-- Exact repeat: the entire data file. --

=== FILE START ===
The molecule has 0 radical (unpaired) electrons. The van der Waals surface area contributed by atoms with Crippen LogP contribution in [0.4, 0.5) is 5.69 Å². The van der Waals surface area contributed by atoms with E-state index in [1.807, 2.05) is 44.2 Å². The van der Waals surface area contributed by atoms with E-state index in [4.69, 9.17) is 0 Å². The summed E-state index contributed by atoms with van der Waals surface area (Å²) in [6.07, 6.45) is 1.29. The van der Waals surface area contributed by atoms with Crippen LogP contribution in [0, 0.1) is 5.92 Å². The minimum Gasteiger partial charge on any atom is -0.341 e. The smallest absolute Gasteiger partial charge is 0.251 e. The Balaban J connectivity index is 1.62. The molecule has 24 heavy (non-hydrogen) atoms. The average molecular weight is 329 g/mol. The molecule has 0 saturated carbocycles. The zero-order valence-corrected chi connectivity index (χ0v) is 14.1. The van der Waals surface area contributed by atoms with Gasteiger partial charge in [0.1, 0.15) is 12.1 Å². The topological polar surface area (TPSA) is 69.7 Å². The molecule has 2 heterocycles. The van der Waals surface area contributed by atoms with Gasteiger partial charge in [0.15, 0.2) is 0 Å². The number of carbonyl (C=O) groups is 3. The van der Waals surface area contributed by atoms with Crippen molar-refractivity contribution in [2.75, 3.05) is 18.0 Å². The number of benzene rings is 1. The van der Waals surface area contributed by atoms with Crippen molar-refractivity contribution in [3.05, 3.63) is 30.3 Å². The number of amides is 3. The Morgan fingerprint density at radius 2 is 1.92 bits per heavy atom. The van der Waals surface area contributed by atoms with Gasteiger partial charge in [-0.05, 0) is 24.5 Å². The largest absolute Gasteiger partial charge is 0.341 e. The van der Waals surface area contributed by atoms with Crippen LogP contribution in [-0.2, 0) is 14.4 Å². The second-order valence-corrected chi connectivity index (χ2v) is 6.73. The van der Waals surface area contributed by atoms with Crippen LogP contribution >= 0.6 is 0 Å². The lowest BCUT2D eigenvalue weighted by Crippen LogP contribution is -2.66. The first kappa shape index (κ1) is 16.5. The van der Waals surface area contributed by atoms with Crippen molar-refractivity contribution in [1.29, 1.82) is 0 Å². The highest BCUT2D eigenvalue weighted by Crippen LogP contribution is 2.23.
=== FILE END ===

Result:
The molecule has 0 radical (unpaired) electrons. The van der Waals surface area contributed by atoms with Crippen LogP contribution in [0.4, 0.5) is 5.69 Å². The van der Waals surface area contributed by atoms with E-state index in [1.807, 2.05) is 44.2 Å². The van der Waals surface area contributed by atoms with E-state index in [4.69, 9.17) is 0 Å². The summed E-state index contributed by atoms with van der Waals surface area (Å²) in [6.07, 6.45) is 1.29. The van der Waals surface area contributed by atoms with Crippen LogP contribution in [0, 0.1) is 5.92 Å². The minimum Gasteiger partial charge on any atom is -0.341 e. The smallest absolute Gasteiger partial charge is 0.251 e. The Balaban J connectivity index is 1.62. The molecule has 24 heavy (non-hydrogen) atoms. The average molecular weight is 329 g/mol. The molecule has 0 saturated carbocycles. The zero-order valence-corrected chi connectivity index (χ0v) is 14.1. The van der Waals surface area contributed by atoms with Gasteiger partial charge in [0.1, 0.15) is 12.1 Å². The topological polar surface area (TPSA) is 69.7 Å². The molecule has 2 heterocycles. The van der Waals surface area contributed by atoms with Gasteiger partial charge in [0.15, 0.2) is 0 Å². The number of carbonyl (C=O) groups is 3. The van der Waals surface area contributed by atoms with Crippen molar-refractivity contribution in [2.75, 3.05) is 18.0 Å². The number of benzene rings is 1. The van der Waals surface area contributed by atoms with Crippen molar-refractivity contribution in [3.05, 3.63) is 30.3 Å². The number of amides is 3. The Morgan fingerprint density at radius 2 is 1.92 bits per heavy atom. The van der Waals surface area contributed by atoms with Gasteiger partial charge in [-0.05, 0) is 24.5 Å². The largest absolute Gasteiger partial charge is 0.341 e. The van der Waals surface area contributed by atoms with Crippen LogP contribution in [-0.2, 0) is 14.4 Å². The second-order valence-corrected chi connectivity index (χ2v) is 6.73. The van der Waals surface area contributed by atoms with Crippen LogP contribution >= 0.6 is 0 Å². The lowest BCUT2D eigenvalue weighted by Crippen LogP contribution is -2.66. The first kappa shape index (κ1) is 16.5. The van der Waals surface area contributed by atoms with Crippen molar-refractivity contribution in [1.29, 1.82) is 0 Å². The highest BCUT2D eigenvalue weighted by Crippen LogP contribution is 2.23.